MEXICO, Mo. — The autumn harvest season is a hectic time for farmers, and Steve Hobbs is no exception.
Each day his corn stands in the field, it’s vulnerable to the forces of nature. As the three-term incumbent in Missouri’s 21st District, time spent away from this fall’s campaign can allow his challenger inroads toward taking his seat.
Time is money, and both jobs are precious. Hobbs is still trying to find the best way to balance the two – and to spend time with his family. There has to be a balance, but there also must be priorities.
“Some days I don’t get to farm,” Hobbs says. “Some days I’ll give out signs all morning and farm in the afternoon. You can’t be everywhere, even though you want to be. I had to turn down an event recently because it was my turn to host my daughter’s cross-country team for a barbecue.”
The day to come will be a long one, but Hobbs is in good spirits. He’s ready to get to work. It’s homecoming weekend in Mexico, and school’s out for parent-teacher conferences. Hobbs has returned from dropping off fruit plates and shaking hands at the high school, and now it’s time to head back into the corn for the afternoon.
Later, he plans to go to the homecoming parade, then venture into Columbia for a forum with the Boone County Republicans, which Hobbs says he hopes won’t last too long. He wants to make it to at least the second half of the Mexico High School football game to see his nephews play.
For the past six years, Hobbs has commuted to the Capitol from his farm in Mexico. He lives on Route KK just about a mile west from where he grew up.
"Things just don’t change around here," Hobbs says. "Most of the neighbors have been here forever."
Driving out to meet his combine, Hobbs points out the fields he owns, the ones he rents and the ones owned by someone else. Things look much as they did when Hobbs graduated from Mexico High School 30 years ago.
One thing has changed for Hobbs and his family. Hobbs’ father, Dean, died this year after actively farming right up to the age of 74. On the route, Hobbs points to another of his dad’s fields and has to correct himself.
PERSONAL: 48. He is married to Carolyn Hobbs. They have two daughters, 14 and 12.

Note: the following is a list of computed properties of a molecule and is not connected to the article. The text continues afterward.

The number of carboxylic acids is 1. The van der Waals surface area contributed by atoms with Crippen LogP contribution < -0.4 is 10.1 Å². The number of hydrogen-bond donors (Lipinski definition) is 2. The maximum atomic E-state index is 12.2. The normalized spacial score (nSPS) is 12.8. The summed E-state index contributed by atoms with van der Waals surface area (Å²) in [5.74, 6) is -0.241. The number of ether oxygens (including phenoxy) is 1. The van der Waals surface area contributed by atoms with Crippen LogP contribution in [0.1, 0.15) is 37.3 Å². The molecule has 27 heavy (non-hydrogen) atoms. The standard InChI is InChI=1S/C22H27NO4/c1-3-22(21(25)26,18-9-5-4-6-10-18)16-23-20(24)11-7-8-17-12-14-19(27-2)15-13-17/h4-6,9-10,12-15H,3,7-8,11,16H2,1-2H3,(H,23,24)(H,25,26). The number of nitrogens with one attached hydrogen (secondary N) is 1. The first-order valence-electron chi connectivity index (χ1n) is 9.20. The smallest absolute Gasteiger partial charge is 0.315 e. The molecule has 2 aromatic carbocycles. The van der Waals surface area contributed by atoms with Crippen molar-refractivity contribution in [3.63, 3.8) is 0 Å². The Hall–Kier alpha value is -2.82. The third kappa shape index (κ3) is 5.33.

PARTY AFFILIATION: Republican
OCCUPATION: 21st District representative since 2002. He is president of Hobbs Farms, Inc.
EDUCATION: Graduate of Mexico High School, 1978.
BACKGROUND: Chairman of the House Conservation and Natural Resources Committee; served on the Special Committee on Agri-Business, the Interim Committee on Emerging Issues in Agriculture, the Appropriations – General Administration Committee and the Budget Committee during the 94th General Assembly. He enjoys farming and cooking.
“I guess it’s mine and my mom’s now,” he says.
In a fluke of geography, Hobbs parents’ house is a quarter mile outside the 21st District. His father never got to vote for him as state representative, and his mother won’t either, he notes wistfully.
Hobbs turns his semi-trailer truck deep into the corn and shows how recent rains have cut ditches through the cornfield and left a corner soggy with mud. He maneuvers a tight four-point turnaround that leaves him flush with the combine, somehow managing not to get stuck.
Once the monstrous green John Deere combine starts shaving corn kernels and spitting them into the hopper, Hobbs talks about how he first got involved with politics. He guides the mechanical claw while he tells of this early involvement. It was at an MFA farm supplier forum aimed at young farm families in Columbia in the mid-1990s. The forum’s call for greater civic participation among farmers really hit home.
“The message was that being a good farmer is not enough,” Hobbs says. “You’ve got to start being more active in your communities, with school boards and civic groups.”
Hobbs became more active in supporting local candidates, but it was helping Kenny Hulshof in a campaign for the 9th District congressional seat that pushed Hobbs even further into the political arena. Hulshof is now running for governor.
“The man has so much integrity," Hobbs says. “I thought, ‘That’s the kind of elected official we need.’”
Hobbs didn’t really like the direction the state was going in 2002. Term limits prevented Ted Farnen, D-Mexico, from running in 2002, and that meant an open seat for the 21st District.
Hulshof suggested Hobbs run for the open seat.